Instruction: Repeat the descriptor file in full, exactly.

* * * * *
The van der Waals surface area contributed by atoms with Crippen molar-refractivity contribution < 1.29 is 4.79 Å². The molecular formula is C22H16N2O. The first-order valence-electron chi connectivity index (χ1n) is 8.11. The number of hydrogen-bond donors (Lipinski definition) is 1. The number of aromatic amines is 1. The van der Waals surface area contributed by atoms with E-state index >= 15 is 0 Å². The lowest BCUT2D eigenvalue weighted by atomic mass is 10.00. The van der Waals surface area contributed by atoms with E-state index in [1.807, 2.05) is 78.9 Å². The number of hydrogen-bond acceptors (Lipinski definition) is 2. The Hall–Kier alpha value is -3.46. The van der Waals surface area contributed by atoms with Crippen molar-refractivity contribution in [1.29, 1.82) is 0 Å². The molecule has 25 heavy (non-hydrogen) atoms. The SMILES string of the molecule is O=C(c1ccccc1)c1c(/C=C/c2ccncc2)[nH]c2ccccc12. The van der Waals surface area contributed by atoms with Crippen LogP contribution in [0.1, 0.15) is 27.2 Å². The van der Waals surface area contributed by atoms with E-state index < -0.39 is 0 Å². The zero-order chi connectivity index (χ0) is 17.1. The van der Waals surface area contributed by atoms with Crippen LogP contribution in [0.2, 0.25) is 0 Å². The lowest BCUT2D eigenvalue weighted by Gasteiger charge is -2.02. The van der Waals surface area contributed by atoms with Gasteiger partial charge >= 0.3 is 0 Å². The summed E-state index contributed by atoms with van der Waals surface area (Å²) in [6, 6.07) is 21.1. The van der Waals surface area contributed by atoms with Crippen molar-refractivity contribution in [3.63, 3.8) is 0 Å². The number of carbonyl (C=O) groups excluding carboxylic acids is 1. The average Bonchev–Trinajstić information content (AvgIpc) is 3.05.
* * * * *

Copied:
The van der Waals surface area contributed by atoms with Crippen molar-refractivity contribution < 1.29 is 4.79 Å². The molecular formula is C22H16N2O. The first-order valence-electron chi connectivity index (χ1n) is 8.11. The number of hydrogen-bond donors (Lipinski definition) is 1. The number of aromatic amines is 1. The van der Waals surface area contributed by atoms with E-state index >= 15 is 0 Å². The lowest BCUT2D eigenvalue weighted by atomic mass is 10.00. The van der Waals surface area contributed by atoms with E-state index in [1.807, 2.05) is 78.9 Å². The number of hydrogen-bond acceptors (Lipinski definition) is 2. The Hall–Kier alpha value is -3.46. The van der Waals surface area contributed by atoms with Crippen molar-refractivity contribution in [1.29, 1.82) is 0 Å². The molecule has 25 heavy (non-hydrogen) atoms. The SMILES string of the molecule is O=C(c1ccccc1)c1c(/C=C/c2ccncc2)[nH]c2ccccc12. The van der Waals surface area contributed by atoms with Crippen LogP contribution in [0.1, 0.15) is 27.2 Å². The van der Waals surface area contributed by atoms with E-state index < -0.39 is 0 Å². The zero-order chi connectivity index (χ0) is 17.1. The van der Waals surface area contributed by atoms with Crippen LogP contribution in [0.2, 0.25) is 0 Å². The lowest BCUT2D eigenvalue weighted by Gasteiger charge is -2.02. The van der Waals surface area contributed by atoms with Gasteiger partial charge >= 0.3 is 0 Å². The summed E-state index contributed by atoms with van der Waals surface area (Å²) in [6, 6.07) is 21.1. The van der Waals surface area contributed by atoms with Crippen molar-refractivity contribution in [3.63, 3.8) is 0 Å². The number of carbonyl (C=O) groups excluding carboxylic acids is 1. The average Bonchev–Trinajstić information content (AvgIpc) is 3.05.